This is part of an ongoing series that I've been doing about my memories of working at the same place for 12 years. The other parts are here: 1, 2, 3, 4, 5, 6, 7, 8, 9, 10, 11, 12, 13.
Given the parade of temps, there are going to be a lot of people who I won't write about in detail, but I do recall a fair bit about certain ones and would like to note what I remember here briefly. This forum is for me to tell people about life in Japan for some people, but it is also about my keeping a record of my experiences for myself. Each of these people left an imprint on me for one reason or another. They told me something about the human condition and how various people respond to circumstances. In no particular order, here are the remaining temporary workers who I had a significant impact on me:
Natasha and Lisa - These two women don't actually belong together in any way except for the fact that they served together. It's important to note that the manager, D., preferred to hire women as they tended to be less troublesome and better workers on the whole. This wasn't always the case, but it often was so it wasn't unusual for there to be only female temps when it was possible to hire women.
Natasha was a common breed in Japan, but very uncommon in our working situation. She was the only expat that ever worked at our company. That is, she was the privileged wife of an American man who was stationed in Japan as part of his job in the finance industry. They lived in the Azabu area and had all of their needs lavishly looked after, at least by the standards of those of us who had to do things the hard way (i.e., for ourselves and with limited or minimal support).
From the very beginning, it was clear that Natasha had no idea what she was getting into. She was both intimidated by the situation in which she felt like a fish out of water and displayed a sense that she was better than the job. On more than one occasion, she overtly stated multiple statements to the effect that the work was beneath her, but she was not going to break the contract anyway.
I don't think Natasha was a bad person because she betrayed a certain level of snobbery. In fact, I think that attitude was a defense against the alien environment in which she found herself. She worked with my husband, D., me, and Lisa and all of us had been in Japan for awhile and knew the score. She had just come along and was in a pampered environment that felt like complete hardship. I think she rejected the job because she was scared and the atmosphere was one in which it seemed we belonged, but she did not. She helped me see that sometimes an attitude of superiority is actually a manifestation of internal terror.
Fortunately for her, Lisa was on the same shift as her and she was the sweetest person one might ever know. I'm still in contact with Lisa on Facebook so I know that things in her life have been a bit of a roller coaster, but she's done her best to ride it along. When I worked with her in Japan, she was an ardent fan of Kevin Spacey. These days, she's even more into Stephen Colbert. Her preoccupation with an American celebrity, charming as he is, is curious since she's British and probably doesn't have much of a vested interest in the political humor that he uses.
Lisa came over to our place for dinner several times and she and my husband would go to Costco together on occasion during the years when my back was too screwed up to travel much at all. She was also into various small rock bands and would travel across the world at times following a group I'd never heard of called "Gene". At the time that we were both in Tokyo, Lisa was married to a British man, but it turned out that she wanted to go home and he did not. Their marriage could not stand the stresses of their divergent lifestyles and they divorced. She returned to England and continued to teach English there (I believe she had proper ESL qualifications).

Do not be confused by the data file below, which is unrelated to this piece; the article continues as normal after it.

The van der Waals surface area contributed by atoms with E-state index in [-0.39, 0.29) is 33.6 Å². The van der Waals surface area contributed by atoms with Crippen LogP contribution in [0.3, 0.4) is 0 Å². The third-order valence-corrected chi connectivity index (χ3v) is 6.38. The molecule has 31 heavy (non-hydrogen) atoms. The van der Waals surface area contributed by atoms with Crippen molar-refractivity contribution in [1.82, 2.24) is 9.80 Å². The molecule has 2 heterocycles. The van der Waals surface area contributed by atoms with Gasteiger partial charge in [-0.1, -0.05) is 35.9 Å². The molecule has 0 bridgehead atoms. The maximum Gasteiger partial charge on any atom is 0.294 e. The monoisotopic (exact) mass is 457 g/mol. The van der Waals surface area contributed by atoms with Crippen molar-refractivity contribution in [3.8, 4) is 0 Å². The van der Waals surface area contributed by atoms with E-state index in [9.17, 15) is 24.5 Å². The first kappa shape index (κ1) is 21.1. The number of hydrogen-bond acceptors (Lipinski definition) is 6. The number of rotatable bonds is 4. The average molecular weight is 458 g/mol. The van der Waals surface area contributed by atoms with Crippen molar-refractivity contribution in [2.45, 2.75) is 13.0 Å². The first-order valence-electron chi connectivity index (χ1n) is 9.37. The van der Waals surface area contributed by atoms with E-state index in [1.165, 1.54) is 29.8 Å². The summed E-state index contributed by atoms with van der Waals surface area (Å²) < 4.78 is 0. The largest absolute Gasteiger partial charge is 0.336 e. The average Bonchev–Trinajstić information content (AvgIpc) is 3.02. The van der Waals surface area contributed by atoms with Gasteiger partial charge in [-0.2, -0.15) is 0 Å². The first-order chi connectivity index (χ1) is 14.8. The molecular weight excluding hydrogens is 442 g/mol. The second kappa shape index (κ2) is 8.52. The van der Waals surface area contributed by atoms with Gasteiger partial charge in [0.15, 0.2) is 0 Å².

The interesting thing about the Lisa/Natasha pairing was how their morning shift had such a different dynamic than the Brant/weasel one that I spoke of in last week's post. Brant made things worse for everyone by complaining and demanding. Lisa made things better by offering a balanced perspective and a grounding in a gentle and kind perspective. The temporary workers, when they worked a different shift together, formed their own little cultures based on the person who had the most personality power. It could end up a disaster that threatened to destabilize the whole group of instructors, or as a buoyant experience that made everyone happier to go to the office.
Lola - Lola worked with Scott before he stayed on as our final "permanent" worker (besides me). She was an older woman, or at least she was older than everyone except D. She was in her early 40's at a time when I was in my early 30's. From the start, Lola practically vibrated with anxiety. She also had the misfortune of arriving at a difficult time for me when I was prone to complaining about the illegal and unfair practices at the company.
I didn't realize that telling her about how we were often fired after three years for no reason and were not given our legally allotted vacation time was going to create so much stress for her. She was another person who was there with her husband, though he was an (American) academic and not a coddled expat, and she had no plans to stay on after the busy season work was over. I'm not sure why she should care about the conditions there so much, but one day she flipped out and started crying and speaking with agitation in an uncontrolled fashion about a variety of things which were upsetting her.